Editor and "serious woodworker" Chris Marshall tests five "premium" portable table saws. After equipping each saw with a new Freud thin-kerf blade, he uses them to rip lengths of medium-density fiberboard (MDF) and yellow pine, as well as making long dado cuts in MDF. Marshall considers the saws' stability, cutting accuracy, efficiency, dust collection, and general ease of use to choose his top picks. Unfortunately, two of his three favorites are discontinued.
Even though is seems pretty irrelevant, the position of the On/Off switch is quite important, especially if you’re a frequent user of these tools. In today’s models, the switch is usually leveled with your knees. The main thing you should look for is the size of the OFF switch. It has to be big enough so that you can turn the unit off immediately either with your knees, elbows, or hands. The so-called panic button is one of the crucial elements of every unit, even if it doesn’t seem like it.
One thing manufactures noticed over the years was that when people used the splitters in normal straight cuts it worked well but it’s biggest downfall came when contractors wanted to do cross cuts. What would happen is that people would remove the splitters to make the cross cuts but then forget to fixed them back in place. One brilliant table saw safety feature is the riving knife. The Riving knife is attached directly to the blade mechanism, this allows it to always be attached not matter where or what angle the blade is.
Makita joins DeWalt with an external riving knife release so you don’t have to reach into the throat to loosen it. We actually ran into an issue with the design because of a slightly bent plate holding the knife in place. That aside, the intent of the design is sound and should make for an an easier experience. Because of the external release, Makita screws down the throat plate in place. You should only need to get in there for blade changes if everything functions properly.
It has a smart fence design that allows for a wide rip capacity in a small package. The Dewalt’s rails telescope, which allows them to extend further than the competition without adding to the machine’s packable footprint. That means you can make rips at up to 20 inches without needing any extensions or other accessories. The rack and pinion system allows you to set a precise fence setting without wobble, even on a flexible rail. It locks at both the front and back, to make absolutely sure you’re getting an accurate rip every time.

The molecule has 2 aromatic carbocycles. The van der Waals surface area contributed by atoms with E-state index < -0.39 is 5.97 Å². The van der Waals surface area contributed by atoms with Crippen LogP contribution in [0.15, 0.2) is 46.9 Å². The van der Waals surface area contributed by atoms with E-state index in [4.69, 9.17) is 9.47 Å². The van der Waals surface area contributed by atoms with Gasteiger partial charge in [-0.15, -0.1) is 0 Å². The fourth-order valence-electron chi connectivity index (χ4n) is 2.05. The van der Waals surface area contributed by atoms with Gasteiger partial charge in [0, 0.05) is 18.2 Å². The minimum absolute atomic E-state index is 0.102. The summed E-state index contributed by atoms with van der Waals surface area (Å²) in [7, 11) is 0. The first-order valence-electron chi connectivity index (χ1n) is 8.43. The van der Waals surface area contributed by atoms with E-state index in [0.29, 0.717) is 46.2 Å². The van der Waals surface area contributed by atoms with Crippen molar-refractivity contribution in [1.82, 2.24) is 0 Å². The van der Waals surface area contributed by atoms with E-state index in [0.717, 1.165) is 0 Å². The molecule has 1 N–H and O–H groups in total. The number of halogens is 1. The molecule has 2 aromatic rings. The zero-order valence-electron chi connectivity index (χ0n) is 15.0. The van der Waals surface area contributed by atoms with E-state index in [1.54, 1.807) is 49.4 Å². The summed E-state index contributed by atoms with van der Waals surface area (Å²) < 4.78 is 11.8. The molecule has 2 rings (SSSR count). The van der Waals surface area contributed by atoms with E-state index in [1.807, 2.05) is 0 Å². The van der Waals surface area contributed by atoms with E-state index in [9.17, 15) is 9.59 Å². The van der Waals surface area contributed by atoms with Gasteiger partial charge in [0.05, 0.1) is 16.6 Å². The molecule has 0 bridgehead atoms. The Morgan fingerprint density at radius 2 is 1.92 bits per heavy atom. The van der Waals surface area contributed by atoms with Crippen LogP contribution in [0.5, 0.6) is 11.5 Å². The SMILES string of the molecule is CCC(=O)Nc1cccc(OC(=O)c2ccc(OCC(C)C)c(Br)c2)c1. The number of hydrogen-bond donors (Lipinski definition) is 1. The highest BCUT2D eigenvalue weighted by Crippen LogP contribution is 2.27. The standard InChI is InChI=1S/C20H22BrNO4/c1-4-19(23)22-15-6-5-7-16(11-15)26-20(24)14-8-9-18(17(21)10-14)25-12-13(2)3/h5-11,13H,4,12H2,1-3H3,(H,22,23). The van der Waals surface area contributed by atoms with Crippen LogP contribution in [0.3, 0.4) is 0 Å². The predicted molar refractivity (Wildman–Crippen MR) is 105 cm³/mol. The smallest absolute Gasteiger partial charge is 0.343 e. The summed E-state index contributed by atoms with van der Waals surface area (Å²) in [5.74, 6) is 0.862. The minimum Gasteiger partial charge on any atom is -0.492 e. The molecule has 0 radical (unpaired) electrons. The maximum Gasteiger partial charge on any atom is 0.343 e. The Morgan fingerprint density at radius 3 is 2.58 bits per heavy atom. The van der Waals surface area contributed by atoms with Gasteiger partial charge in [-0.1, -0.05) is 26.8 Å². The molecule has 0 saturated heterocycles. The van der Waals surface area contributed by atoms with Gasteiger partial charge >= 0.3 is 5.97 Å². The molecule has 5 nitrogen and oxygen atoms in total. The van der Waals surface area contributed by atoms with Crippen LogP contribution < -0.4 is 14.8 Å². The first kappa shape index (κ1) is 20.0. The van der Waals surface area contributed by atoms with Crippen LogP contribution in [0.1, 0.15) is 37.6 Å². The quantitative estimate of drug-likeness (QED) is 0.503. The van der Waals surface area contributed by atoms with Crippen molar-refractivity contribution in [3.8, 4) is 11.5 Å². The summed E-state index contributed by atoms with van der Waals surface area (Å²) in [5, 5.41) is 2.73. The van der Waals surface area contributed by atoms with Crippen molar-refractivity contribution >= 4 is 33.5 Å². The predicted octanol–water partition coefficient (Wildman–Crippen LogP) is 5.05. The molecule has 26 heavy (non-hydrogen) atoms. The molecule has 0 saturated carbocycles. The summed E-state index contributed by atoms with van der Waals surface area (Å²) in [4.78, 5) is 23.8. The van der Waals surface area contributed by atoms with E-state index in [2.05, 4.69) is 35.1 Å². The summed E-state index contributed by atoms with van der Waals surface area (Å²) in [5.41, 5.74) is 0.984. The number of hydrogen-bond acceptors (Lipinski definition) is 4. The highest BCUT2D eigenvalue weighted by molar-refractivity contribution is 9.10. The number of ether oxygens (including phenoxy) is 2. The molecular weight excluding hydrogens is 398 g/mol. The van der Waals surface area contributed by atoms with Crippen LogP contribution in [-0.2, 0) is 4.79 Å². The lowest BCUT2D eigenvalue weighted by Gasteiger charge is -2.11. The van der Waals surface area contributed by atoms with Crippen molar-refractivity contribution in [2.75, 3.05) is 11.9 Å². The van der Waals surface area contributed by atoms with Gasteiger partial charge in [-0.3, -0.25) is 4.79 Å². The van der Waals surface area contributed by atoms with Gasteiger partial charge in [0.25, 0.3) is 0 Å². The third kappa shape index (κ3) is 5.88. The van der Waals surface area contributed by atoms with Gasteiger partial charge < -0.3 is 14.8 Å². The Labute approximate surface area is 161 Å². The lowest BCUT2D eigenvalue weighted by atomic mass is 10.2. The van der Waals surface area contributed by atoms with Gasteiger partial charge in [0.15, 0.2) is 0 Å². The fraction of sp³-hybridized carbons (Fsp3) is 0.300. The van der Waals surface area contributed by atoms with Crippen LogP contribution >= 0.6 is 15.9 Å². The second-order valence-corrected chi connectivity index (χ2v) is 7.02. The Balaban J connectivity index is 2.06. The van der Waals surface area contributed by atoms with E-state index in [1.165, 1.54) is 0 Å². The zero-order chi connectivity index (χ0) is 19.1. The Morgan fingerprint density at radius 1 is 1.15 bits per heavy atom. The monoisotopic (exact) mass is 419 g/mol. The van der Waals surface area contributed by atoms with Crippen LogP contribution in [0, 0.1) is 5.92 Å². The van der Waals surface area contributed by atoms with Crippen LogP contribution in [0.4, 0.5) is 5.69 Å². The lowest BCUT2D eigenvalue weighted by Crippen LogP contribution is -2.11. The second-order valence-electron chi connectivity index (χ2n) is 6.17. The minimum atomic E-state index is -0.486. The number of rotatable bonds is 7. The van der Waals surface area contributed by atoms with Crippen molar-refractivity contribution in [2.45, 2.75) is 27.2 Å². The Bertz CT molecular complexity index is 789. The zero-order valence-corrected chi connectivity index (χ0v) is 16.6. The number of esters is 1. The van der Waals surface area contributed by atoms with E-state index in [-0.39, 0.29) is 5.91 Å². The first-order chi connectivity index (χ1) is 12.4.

In our introduction and how-to sections, we’ve talked about some of the key reasons to buy a cabinet-style model. These are the most stable table saws you can find. They produce the smoothest, cleanest cuts. They’re also tools that are built to last a lifetime. We recommend them to any professional with the shop space to install one. They’re also the ultimate choice to ardent hobbyists with plenty of room to spare and an ample budget.


If you’re going to be transporting your unit regularly, you should aim to keep weight to a minimum. Look for something lightweight, with convenient carrying handles, or a stand that can be wheeled around dolly-style at the worksite. Conversely, if you’re only going to be using your portable saw occasionally, you can probably stand a bit more weight.
Both of these table saws have a port that connects to a shop vacuum for dust collection. The DEWALT features a 2.5” port, while the Bosch has a 2” port. However, neither seems to do all that great a job. The Bosch might fare a little worse as far as the dust port clogging, but the DEWALT has some problems in this area, too. The Bosch is said to spew sawdust on the floor as though there was no dust collection port at all. The DEWALT racks up some complaints about the same problem.

What 🤔?? I find it pretty rare to have to re-align the rack and pinion fence on the dewalt, but short of the first time figuring it out, it shouldn’t take more than 5-10 minutes to do. The time savings comes in not having to stick a tape to the fence every time you move it to ensure it’s parallel. I am excited to see other tool manufacturers are using rack and pinion fences now so that there are other options besides the dewalt, namely skil’s latest worm drive ts and the latest hitachi, I’m just not interested in any other fence system on a job site table saw.


But with top quality saws come features that some people may find well worth the extra investment, substantial though it may be, and thus our discussion starts with pricier models. At the top price range for table saws, you can often get a saw with safety technology that will automatically halt its blade the instant it encounters human flesh. (The process literally takes but a few milliseconds.) The knowledge that your fingers and hands are safe from major injury caused by a rapidly rotating, razor sharp blade is more than convincing enough for many people to invest in these technologically marvelous table saws.
Even a newbie can go around the table saw section at the local home improvement store and feel that some saws have easier adjustments than others. Some are simply easier while others are downright innovative in various ways. Porter-Cable came out of the value group for the overall win with adjustments that are both smooth and intuitive. Dual adjustment wheels mean that you’ll be able to accurately adjust your blade height and your bevel angle—a feature no other saw in this group has.